Our devices have transformed the way we learn. Millions worldwide crowdsource their learning or learn from a network of friends, family, celebrities, or entities they friend or follow on social media.
When we scan our Facebook, Twitter, Instagram, or text streams, we digest the resources, opinions, and information that our network shares. We comment on, share, like, or even create materials out of the images, videos, or audio they provide.
Our increasing connectedness is changing the way we learn — and creating new global communities around education.
Connected learning has made the acquisition and sharing of resources easier than ever. Its numerous benefits include:
According to George Siemens, who formulated the theory of connectivism (connected learning), our network influences our learning — but we also influence the learning of those in our network. Teachers have created educator networks across online resources and social media sites. They share instructional notes and materials through groups, hashtags, webinars, MOOCs (Massive Open Online Courses), online conferences, podcasts, Voxer groups, Google hangouts, livestreamed conferences, social bookmarking, and blogs. A teacher in Australia can teach — and learn from — another educator in Ohio.
Often, teachers are so proactive about sharing resources because schools do not provide teachers with sufficient professional-development opportunities. Teachers know the resources and training they need, and technology makes engaging with these materials possible.
Teachers can drive and listen to podcasts, participate in Twitter hashtag conversations in between classes, or communicate with fellow teachers in webinars without leaving their homes.
Technology also gives teachers choices on how much time they’d like to spend gathering resources, and allows them to bookmark materials so they can return to them whenever they need.
Perhaps the main reason teachers participate in connected learning is because they find support from teachers worldwide who understand them and help them. Many teachers build meaningful relationships through online interactions and collaborations. Eventually, some may even meet face-to-face at conferences or Edcamps.
Twitter is one of the most popular networks that connect teachers. Teachers who join Twitter search a hashtag (i.e., a word with a pound sign in front of it) specific to any subject and quickly find lesson plans, games, rubrics, templates, or help from other teachers.
Teachers also use hashtags to discuss important topics in their fields. Their discussions can sometimes take the form of a hashtag conversation, where using a certain hashtag allows users to ask or answers questions that others relate to the subject of the tag. These conversations may happen sporadically, or there may be a designated time in which a moderator submits a question that participants engage with.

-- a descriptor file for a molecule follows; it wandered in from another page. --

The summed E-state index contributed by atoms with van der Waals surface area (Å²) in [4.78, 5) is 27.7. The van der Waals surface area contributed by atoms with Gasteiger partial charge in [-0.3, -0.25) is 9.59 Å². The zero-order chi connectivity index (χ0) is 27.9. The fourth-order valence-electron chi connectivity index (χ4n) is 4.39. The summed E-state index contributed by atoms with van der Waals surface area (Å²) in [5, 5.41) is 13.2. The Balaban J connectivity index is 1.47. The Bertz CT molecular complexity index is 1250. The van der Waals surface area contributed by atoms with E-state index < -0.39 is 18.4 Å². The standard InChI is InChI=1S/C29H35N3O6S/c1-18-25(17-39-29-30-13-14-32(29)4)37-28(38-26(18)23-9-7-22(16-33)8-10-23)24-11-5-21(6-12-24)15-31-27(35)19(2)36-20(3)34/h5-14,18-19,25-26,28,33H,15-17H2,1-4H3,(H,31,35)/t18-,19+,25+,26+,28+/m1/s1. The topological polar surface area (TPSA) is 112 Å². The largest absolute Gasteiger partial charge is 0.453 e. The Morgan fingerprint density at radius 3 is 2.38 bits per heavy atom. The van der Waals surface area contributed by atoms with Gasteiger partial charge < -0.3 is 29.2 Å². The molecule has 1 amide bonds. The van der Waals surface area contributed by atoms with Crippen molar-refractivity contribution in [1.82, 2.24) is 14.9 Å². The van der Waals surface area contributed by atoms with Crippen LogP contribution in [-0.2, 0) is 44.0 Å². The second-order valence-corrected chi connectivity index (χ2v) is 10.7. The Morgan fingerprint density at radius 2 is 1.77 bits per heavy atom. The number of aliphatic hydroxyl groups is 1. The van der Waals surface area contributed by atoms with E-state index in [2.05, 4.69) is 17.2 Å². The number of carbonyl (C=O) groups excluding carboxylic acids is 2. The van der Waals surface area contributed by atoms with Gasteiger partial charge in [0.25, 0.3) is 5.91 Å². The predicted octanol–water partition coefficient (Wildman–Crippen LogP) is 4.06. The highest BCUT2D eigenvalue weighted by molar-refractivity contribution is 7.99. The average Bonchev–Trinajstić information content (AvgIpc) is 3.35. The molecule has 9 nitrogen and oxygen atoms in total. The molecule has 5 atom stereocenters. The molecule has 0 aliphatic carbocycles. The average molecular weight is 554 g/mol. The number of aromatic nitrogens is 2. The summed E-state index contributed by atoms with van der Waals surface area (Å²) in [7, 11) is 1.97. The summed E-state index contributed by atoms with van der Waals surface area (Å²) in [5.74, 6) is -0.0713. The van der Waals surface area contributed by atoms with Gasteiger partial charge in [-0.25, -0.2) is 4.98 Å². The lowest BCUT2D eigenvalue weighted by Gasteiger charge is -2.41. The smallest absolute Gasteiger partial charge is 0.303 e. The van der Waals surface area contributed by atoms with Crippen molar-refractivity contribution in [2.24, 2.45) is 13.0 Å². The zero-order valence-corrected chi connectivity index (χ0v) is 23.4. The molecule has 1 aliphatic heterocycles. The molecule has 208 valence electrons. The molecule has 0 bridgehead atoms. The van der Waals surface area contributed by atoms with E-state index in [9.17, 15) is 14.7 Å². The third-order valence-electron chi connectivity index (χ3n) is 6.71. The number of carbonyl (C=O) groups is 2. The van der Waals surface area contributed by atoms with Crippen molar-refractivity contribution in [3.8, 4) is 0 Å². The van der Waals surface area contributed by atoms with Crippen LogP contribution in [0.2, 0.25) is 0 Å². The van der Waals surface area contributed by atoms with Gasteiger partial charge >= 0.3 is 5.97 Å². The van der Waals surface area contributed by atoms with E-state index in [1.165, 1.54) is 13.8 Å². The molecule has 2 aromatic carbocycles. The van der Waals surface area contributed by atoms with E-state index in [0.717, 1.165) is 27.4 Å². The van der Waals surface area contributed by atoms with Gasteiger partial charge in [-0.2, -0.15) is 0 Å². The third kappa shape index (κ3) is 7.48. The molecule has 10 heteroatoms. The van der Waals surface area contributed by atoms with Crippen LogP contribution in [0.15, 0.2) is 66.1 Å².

I am one of the founders of #Edchat, which was one of the first teacher hashtag conversations. #EdChat is a Bammy award-winning Twitter conversation that happens every Tuesday and brings educators into contact with one another and with some of the most influential leaders in the field, including Diane Ravitch and Alfie Kohn.
#EdChat has sparked the creation of more than 400 other such conversations. You can find a list of these hashtag conversations — and their schedules — on the Cybrary Man website. There are hashtag chats for various subjects, grade levels, geographic locations, or teaching trends. Examples of these chats include #Engchat, #Kinderchat, #GeniusHour, #UKEdchat, #ELTChat, and #Edtechchat.
Unfortunately, most online professional development cannot be counted as Continuing Education Credit (CEC), but some networks, such as SimpleK12, are changing this and working with districts to provide CECs via webinars.
Recently, in Arizona, credits have been offered to those participating in MOOCs. The days are coming when connected learning will be accredited and supported by education institutions worldwide.
If you are an educator looking to connect with other professionals in your field, here is some advice to help you get started:
Try connecting with teachers on social media by simply searching the hashtags #Teachers, #Education, or #Edchat.
Search for a few hashtags according to your interests and the subject you teach, such as #ArtsEdChat or #flipclass.
Click on and follow the people who share interesting resources. See if they have blogs, which teachers they follow, and the types of educator networks they have joined.
_You can also use Noodle to search for education experts based on your field of interest. Then, reach out to them directly by asking a question on site._
Siemens, G. (2005). Connectivism: A Learning Theory for the Digital Age. International Journal of Instructional Technology and Distance Learning, (2)1. Retrieved from: elearnspace
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